DID YOU READ

Carrie Brownstein tells us all about the third season of Portlandia

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As you have probably heard, the new season of Portlandia kicks off tonight at 10/9c with back-to-back episodes. We talked to Portlandia star, writer and creator Carrie Brownstein about what to expect this season:

Hi Carrie, as you embark on season three, did you ever think Portlandia would make it this far?

We didn’t go into season one with any expectations for the show We made one episode, one season at a time. It’s a pleasant surprise that people are responding positively to our creative effort.

Does the show get easier to write?

It’s just as challenging if not more challenging and, honestly, we never want it to feel easy. I’m always skeptical of things that feel too facile.

This time we were interested in season long narrative arcs, like what we were seeing in our favorite shows like Homeland and Game of Thrones. We wanted more conceptual entities, more story based ideas, more about ‘Who are these people?’ and then ‘Which of these scenarios do they lend themselves to?’ We spend a lot of more time being deliberate about endings and really making sure that there is a story. Those are all basic tenets of good story writing, but when you’re doing a sketch you can get wrapped up in improvising, so this season we really worked on having story arcs and endings in place. We focused on building an infrastructure in which we could improvise because the dialog is mostly improvised. There were some growing pains, but we all feel like it paid off. There’s more opening for the audience to relate.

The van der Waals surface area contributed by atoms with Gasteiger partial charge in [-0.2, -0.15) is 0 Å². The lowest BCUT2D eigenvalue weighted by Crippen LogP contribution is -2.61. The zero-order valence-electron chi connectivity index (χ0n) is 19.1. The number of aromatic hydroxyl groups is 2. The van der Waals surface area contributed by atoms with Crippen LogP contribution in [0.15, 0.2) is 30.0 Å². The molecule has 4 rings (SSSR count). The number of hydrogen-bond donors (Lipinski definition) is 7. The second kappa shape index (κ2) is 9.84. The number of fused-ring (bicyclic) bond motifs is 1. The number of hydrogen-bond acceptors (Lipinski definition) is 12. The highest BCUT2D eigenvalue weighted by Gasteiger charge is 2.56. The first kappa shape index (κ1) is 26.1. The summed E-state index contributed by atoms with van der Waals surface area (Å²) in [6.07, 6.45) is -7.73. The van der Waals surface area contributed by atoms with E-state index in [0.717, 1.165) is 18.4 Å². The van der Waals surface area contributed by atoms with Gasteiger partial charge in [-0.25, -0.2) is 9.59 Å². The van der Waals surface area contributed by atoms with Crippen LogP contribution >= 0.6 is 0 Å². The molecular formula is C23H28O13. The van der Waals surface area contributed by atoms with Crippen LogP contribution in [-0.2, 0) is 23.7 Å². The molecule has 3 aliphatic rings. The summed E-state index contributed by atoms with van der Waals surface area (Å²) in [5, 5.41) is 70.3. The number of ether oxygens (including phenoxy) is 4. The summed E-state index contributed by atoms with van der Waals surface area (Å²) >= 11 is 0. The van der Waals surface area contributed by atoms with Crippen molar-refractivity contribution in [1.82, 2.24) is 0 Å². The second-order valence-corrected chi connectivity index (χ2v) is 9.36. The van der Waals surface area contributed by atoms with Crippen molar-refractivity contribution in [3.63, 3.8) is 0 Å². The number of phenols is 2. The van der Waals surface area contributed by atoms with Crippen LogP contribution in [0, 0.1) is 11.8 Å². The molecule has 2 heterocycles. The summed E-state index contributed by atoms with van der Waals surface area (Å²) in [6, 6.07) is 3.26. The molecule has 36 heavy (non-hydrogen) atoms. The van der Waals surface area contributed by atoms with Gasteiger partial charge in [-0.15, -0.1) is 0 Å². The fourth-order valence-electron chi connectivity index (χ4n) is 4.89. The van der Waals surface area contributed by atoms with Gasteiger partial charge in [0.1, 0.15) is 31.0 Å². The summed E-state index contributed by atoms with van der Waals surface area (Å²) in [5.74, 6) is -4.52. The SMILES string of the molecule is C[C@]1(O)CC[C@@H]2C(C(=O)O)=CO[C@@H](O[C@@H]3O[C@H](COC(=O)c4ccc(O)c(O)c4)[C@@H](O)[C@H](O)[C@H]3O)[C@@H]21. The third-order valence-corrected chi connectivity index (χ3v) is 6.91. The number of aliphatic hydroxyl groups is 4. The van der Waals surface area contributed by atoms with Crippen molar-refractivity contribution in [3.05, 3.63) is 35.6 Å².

Who else is in your writers’ room?

Along with Fred and Jonathan, there’s Bill Oakley, who writes and also produces. Last season we worked with Karey Dornetto who was at Community, but now she is writing for The New Normal. So then Chelsea Peretti came in as a consulting writer. We would love to have her as a regular contributors.

What’s the Portlandia writers’ room like?

It’s pretty traditional. There’s a bulletin board with index cards and we put everything up on it. Sometimes an idea will become a line in a different episode or show up as a character trait. Sometimes will come up with full-fledged sketches and have to determine which character that sketch is for. The room ends up covered in index cards and you think the season is written, but then you realize there are no endings, nothing is fleshed out. There are just momentary rewards. Then we start organizing things by episode, get wraparounds, going off and writing individual scripts. It’s very collaborative.